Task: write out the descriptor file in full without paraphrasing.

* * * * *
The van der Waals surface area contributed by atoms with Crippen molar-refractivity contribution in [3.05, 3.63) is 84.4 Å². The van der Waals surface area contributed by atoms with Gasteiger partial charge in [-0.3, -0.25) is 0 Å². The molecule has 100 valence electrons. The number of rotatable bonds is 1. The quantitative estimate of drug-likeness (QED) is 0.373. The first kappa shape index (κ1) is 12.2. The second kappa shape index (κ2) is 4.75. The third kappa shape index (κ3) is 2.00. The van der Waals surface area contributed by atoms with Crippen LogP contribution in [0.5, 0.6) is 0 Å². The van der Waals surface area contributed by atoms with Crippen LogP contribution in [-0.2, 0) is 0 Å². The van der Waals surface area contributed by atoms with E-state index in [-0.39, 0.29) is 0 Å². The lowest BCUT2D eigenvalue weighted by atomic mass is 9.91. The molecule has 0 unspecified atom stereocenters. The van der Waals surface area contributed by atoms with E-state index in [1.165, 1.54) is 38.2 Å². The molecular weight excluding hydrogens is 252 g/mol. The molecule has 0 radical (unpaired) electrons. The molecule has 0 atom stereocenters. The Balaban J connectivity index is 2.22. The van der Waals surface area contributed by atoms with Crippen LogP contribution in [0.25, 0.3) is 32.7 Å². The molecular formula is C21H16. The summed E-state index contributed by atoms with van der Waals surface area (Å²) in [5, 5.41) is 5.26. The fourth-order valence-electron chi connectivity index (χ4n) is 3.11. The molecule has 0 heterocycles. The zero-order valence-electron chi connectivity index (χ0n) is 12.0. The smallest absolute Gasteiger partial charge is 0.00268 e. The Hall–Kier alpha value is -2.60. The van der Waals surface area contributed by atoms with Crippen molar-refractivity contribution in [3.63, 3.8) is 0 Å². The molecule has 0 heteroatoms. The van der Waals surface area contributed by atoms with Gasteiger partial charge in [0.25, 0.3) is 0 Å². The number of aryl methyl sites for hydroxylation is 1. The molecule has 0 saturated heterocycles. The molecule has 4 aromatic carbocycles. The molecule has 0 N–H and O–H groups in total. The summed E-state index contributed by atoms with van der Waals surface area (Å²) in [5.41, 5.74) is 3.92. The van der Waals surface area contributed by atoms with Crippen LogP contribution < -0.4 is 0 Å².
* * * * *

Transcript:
The van der Waals surface area contributed by atoms with Crippen molar-refractivity contribution in [3.05, 3.63) is 84.4 Å². The van der Waals surface area contributed by atoms with Gasteiger partial charge in [-0.3, -0.25) is 0 Å². The molecule has 100 valence electrons. The number of rotatable bonds is 1. The quantitative estimate of drug-likeness (QED) is 0.373. The first kappa shape index (κ1) is 12.2. The second kappa shape index (κ2) is 4.75. The third kappa shape index (κ3) is 2.00. The van der Waals surface area contributed by atoms with Crippen LogP contribution in [0.5, 0.6) is 0 Å². The van der Waals surface area contributed by atoms with Crippen LogP contribution in [-0.2, 0) is 0 Å². The van der Waals surface area contributed by atoms with E-state index in [-0.39, 0.29) is 0 Å². The lowest BCUT2D eigenvalue weighted by atomic mass is 9.91. The molecule has 0 unspecified atom stereocenters. The van der Waals surface area contributed by atoms with E-state index in [1.165, 1.54) is 38.2 Å². The molecular weight excluding hydrogens is 252 g/mol. The molecule has 0 radical (unpaired) electrons. The molecule has 0 atom stereocenters. The Balaban J connectivity index is 2.22. The van der Waals surface area contributed by atoms with Crippen LogP contribution in [0.25, 0.3) is 32.7 Å². The molecular formula is C21H16. The summed E-state index contributed by atoms with van der Waals surface area (Å²) in [5, 5.41) is 5.26. The fourth-order valence-electron chi connectivity index (χ4n) is 3.11. The molecule has 0 heterocycles. The zero-order valence-electron chi connectivity index (χ0n) is 12.0. The smallest absolute Gasteiger partial charge is 0.00268 e. The Hall–Kier alpha value is -2.60. The van der Waals surface area contributed by atoms with Crippen molar-refractivity contribution in [3.63, 3.8) is 0 Å². The molecule has 0 heteroatoms. The van der Waals surface area contributed by atoms with Gasteiger partial charge in [0.25, 0.3) is 0 Å². The number of aryl methyl sites for hydroxylation is 1. The molecule has 0 saturated heterocycles. The molecule has 4 aromatic carbocycles. The molecule has 0 N–H and O–H groups in total. The summed E-state index contributed by atoms with van der Waals surface area (Å²) in [5.41, 5.74) is 3.92. The van der Waals surface area contributed by atoms with Crippen LogP contribution < -0.4 is 0 Å².